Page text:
Spotify has been hinting at price hikes for some time, and in advance of their next earnings call on Wednesday — which it has said is likely to see a dip in new paid subscriptions — the company raised the price of several subscriptions in the U.K. and parts of Europe, as well as its family plan in the U.S., which is seeing a $1 increase, from $14.99 to $15.99.
“Starting April 30, 2021, we are increasing the price of Premium Family so we can continue to bring you new content and features that you can enjoy as a family and as individuals,” the U.S. letter reads. “The price of Premium Family will change from $14.99/month to $15.99/month. Since you’re already a Premium Family subscriber, we’re giving you one additional month at the current price. This means the new price will become effective on your June billing date.” In a footnote, it explains that “The change is done in accordance with Spotify’s Terms and Conditions of Use.”
Single Spotify Premium subscriptions are apparently not affected.
However, the increases are more widespread in Europe. As noted by the Verge, in the U.K., Spotify Student is increasing from £4.99 to £5.99 per month, with a Duo subscription (for two people) rising from £12.99 to £13.99. Family accounts are going up twice what they are in the U.S. — from £14.99 to £16.99 a month.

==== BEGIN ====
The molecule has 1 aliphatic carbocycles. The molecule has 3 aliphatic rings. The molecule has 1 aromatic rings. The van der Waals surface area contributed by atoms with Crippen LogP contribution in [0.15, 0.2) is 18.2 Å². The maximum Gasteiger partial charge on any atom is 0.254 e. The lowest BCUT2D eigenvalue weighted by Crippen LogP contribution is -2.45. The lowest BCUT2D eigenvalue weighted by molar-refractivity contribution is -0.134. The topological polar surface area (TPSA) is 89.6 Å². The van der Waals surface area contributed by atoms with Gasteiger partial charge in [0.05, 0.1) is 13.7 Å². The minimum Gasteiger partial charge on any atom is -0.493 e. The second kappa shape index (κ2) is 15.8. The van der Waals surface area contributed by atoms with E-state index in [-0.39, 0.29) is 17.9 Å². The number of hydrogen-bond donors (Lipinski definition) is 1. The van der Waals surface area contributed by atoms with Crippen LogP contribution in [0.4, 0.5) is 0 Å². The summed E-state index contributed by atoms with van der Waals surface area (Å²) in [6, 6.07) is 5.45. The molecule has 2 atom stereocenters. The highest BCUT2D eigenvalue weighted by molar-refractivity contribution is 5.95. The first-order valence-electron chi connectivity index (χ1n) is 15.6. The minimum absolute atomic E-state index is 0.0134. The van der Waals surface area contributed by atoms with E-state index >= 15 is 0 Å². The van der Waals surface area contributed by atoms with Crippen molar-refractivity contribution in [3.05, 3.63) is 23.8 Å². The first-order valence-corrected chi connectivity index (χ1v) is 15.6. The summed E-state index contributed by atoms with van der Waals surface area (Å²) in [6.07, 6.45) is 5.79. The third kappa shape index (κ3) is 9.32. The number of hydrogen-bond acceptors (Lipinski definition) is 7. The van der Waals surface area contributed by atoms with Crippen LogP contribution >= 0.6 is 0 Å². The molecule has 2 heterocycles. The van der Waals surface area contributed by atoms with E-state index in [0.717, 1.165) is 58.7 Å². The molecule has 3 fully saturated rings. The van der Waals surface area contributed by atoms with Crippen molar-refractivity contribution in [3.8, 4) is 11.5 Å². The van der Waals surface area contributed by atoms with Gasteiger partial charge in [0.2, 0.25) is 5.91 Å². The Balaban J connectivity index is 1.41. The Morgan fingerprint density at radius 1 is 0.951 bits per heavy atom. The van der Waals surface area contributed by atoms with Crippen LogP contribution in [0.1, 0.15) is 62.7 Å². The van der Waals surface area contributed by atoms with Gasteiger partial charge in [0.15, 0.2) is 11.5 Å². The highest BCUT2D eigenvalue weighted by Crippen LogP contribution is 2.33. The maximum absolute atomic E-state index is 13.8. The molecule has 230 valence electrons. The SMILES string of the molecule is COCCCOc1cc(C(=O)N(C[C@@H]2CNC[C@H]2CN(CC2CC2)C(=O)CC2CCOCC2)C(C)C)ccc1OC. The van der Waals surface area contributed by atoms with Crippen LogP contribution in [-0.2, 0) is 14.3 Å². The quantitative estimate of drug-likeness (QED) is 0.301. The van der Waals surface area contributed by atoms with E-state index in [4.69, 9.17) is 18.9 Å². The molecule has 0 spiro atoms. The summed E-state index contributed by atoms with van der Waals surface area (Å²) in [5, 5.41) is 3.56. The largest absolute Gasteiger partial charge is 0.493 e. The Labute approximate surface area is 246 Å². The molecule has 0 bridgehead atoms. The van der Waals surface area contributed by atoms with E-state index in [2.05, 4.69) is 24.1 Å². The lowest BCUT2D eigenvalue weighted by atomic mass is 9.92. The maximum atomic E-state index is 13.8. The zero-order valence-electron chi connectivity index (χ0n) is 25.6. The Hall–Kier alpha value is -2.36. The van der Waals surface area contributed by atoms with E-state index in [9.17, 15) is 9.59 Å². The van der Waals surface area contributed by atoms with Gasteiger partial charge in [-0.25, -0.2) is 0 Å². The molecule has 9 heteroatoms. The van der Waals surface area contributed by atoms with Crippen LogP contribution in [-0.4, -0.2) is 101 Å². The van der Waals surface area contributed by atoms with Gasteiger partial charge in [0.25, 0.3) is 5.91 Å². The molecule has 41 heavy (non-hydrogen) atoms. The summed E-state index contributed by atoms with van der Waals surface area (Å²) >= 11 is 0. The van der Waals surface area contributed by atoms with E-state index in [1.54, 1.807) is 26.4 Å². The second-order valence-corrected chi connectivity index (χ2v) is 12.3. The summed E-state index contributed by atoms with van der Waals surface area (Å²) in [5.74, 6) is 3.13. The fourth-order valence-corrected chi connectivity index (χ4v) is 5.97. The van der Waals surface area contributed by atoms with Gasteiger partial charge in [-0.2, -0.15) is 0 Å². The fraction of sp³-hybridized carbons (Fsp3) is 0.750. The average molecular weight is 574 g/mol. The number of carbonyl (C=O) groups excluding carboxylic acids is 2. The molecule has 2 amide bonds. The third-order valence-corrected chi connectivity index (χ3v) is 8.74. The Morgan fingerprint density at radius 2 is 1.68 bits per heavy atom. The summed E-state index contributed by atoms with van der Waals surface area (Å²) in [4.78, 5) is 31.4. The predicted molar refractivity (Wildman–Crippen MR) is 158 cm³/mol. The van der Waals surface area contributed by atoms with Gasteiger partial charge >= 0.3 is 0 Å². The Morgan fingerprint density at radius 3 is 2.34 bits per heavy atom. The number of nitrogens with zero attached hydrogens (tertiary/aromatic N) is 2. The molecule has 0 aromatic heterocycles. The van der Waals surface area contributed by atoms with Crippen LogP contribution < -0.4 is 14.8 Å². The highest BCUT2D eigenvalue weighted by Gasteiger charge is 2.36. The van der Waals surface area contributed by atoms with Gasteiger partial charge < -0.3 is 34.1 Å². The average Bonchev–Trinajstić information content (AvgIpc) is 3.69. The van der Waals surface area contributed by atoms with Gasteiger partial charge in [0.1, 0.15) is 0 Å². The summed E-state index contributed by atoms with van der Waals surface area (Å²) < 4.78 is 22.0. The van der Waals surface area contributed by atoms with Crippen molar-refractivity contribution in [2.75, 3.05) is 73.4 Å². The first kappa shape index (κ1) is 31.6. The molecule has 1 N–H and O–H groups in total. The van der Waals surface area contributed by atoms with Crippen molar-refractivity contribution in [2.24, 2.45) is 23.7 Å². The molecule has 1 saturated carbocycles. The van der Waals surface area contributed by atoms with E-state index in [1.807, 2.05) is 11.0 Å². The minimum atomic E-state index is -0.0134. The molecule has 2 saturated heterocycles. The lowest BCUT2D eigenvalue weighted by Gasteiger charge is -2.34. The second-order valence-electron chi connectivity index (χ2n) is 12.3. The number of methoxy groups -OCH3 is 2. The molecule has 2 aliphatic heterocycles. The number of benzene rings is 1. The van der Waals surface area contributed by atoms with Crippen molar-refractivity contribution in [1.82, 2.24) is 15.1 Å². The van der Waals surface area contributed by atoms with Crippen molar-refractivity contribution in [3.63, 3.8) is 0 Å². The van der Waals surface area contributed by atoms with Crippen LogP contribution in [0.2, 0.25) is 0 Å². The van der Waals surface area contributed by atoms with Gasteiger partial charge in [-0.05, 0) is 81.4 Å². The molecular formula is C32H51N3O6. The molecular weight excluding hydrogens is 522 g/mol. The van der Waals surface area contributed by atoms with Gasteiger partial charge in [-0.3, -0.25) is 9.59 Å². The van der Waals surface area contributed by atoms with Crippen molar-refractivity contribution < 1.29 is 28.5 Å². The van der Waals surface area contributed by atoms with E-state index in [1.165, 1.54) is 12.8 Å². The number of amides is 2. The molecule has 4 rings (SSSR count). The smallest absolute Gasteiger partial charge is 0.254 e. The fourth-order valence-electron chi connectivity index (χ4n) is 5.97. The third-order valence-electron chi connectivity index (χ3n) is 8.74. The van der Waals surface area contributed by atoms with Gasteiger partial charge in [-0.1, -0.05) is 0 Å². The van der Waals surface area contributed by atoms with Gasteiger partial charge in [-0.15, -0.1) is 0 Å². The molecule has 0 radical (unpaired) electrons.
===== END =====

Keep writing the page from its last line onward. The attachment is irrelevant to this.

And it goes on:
Ireland and some other European countries will see both Student and Duo increasing by a euro each per month, to €5.99 and €12.99 per month respectively. The Family plan in Europe is also increasing from €14.99 to €17.99 per month. Some countries in Asia and South America will also see similar price increases, the Verge states
A rep for the company said in a statement: ““With more than 70 million tracks and 2.2 million podcasts, Spotify continues to innovate and invest in providing our listeners with greater value than ever before, including the best audio content and user experience. We offer a variety of subscription plans tailored to our users’ needs, and we occasionally update our prices to reflect local macroeconomic factors and meet market demands while offering an unparalleled service.”
The company had no further comment, although a source close to the situation tell Variety that further price hikes are not planned in the U.S.
However, it seems likely that the company is shoring up for some less than optimal news in the coming earnings report. While streaming arguably has saved the music industry and Spotify is by far the world’s top paid-subscription service, with 155 million subscribers at its last announcement, any business with its rate of growth has to level off sometime — and that, combined with pandemic lockdown gradually lifting, may be leading the company to slower growth.
More information is likely to be revealed around the earnings call on Wednesday.